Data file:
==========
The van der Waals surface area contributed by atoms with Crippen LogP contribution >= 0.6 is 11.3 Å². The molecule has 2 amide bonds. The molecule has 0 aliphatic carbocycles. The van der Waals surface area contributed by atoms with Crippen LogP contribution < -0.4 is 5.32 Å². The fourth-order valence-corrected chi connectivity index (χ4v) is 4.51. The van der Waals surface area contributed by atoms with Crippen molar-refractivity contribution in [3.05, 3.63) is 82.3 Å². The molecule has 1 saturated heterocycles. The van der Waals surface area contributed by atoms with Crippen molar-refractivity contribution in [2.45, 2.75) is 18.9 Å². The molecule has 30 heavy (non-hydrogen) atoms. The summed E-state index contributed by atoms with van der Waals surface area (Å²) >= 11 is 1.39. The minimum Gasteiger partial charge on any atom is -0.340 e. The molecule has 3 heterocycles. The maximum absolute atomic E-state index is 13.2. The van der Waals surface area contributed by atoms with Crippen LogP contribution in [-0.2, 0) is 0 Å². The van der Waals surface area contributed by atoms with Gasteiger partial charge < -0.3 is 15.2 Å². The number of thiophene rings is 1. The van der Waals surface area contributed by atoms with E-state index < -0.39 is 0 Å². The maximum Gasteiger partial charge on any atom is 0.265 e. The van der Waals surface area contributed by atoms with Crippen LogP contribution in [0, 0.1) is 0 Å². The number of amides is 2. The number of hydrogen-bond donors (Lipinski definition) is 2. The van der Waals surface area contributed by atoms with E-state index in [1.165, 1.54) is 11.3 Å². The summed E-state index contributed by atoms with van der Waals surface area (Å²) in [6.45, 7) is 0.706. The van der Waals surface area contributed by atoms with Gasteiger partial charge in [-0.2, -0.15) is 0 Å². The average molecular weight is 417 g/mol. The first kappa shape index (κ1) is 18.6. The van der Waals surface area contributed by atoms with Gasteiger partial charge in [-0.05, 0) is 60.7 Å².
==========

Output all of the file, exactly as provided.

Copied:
The van der Waals surface area contributed by atoms with Crippen LogP contribution >= 0.6 is 11.3 Å². The molecule has 2 amide bonds. The molecule has 0 aliphatic carbocycles. The van der Waals surface area contributed by atoms with Crippen LogP contribution < -0.4 is 5.32 Å². The fourth-order valence-corrected chi connectivity index (χ4v) is 4.51. The van der Waals surface area contributed by atoms with Crippen molar-refractivity contribution in [3.05, 3.63) is 82.3 Å². The molecule has 1 saturated heterocycles. The van der Waals surface area contributed by atoms with Crippen molar-refractivity contribution in [2.45, 2.75) is 18.9 Å². The molecule has 30 heavy (non-hydrogen) atoms. The summed E-state index contributed by atoms with van der Waals surface area (Å²) >= 11 is 1.39. The minimum Gasteiger partial charge on any atom is -0.340 e. The molecule has 3 heterocycles. The maximum absolute atomic E-state index is 13.2. The van der Waals surface area contributed by atoms with Crippen LogP contribution in [-0.2, 0) is 0 Å². The van der Waals surface area contributed by atoms with Gasteiger partial charge < -0.3 is 15.2 Å². The number of thiophene rings is 1. The van der Waals surface area contributed by atoms with E-state index < -0.39 is 0 Å². The maximum Gasteiger partial charge on any atom is 0.265 e. The van der Waals surface area contributed by atoms with Crippen LogP contribution in [0, 0.1) is 0 Å². The number of amides is 2. The number of hydrogen-bond donors (Lipinski definition) is 2. The van der Waals surface area contributed by atoms with E-state index in [1.165, 1.54) is 11.3 Å². The summed E-state index contributed by atoms with van der Waals surface area (Å²) in [6.45, 7) is 0.706. The van der Waals surface area contributed by atoms with Gasteiger partial charge in [-0.2, -0.15) is 0 Å². The average molecular weight is 417 g/mol. The first kappa shape index (κ1) is 18.6. The van der Waals surface area contributed by atoms with Gasteiger partial charge in [-0.05, 0) is 60.7 Å².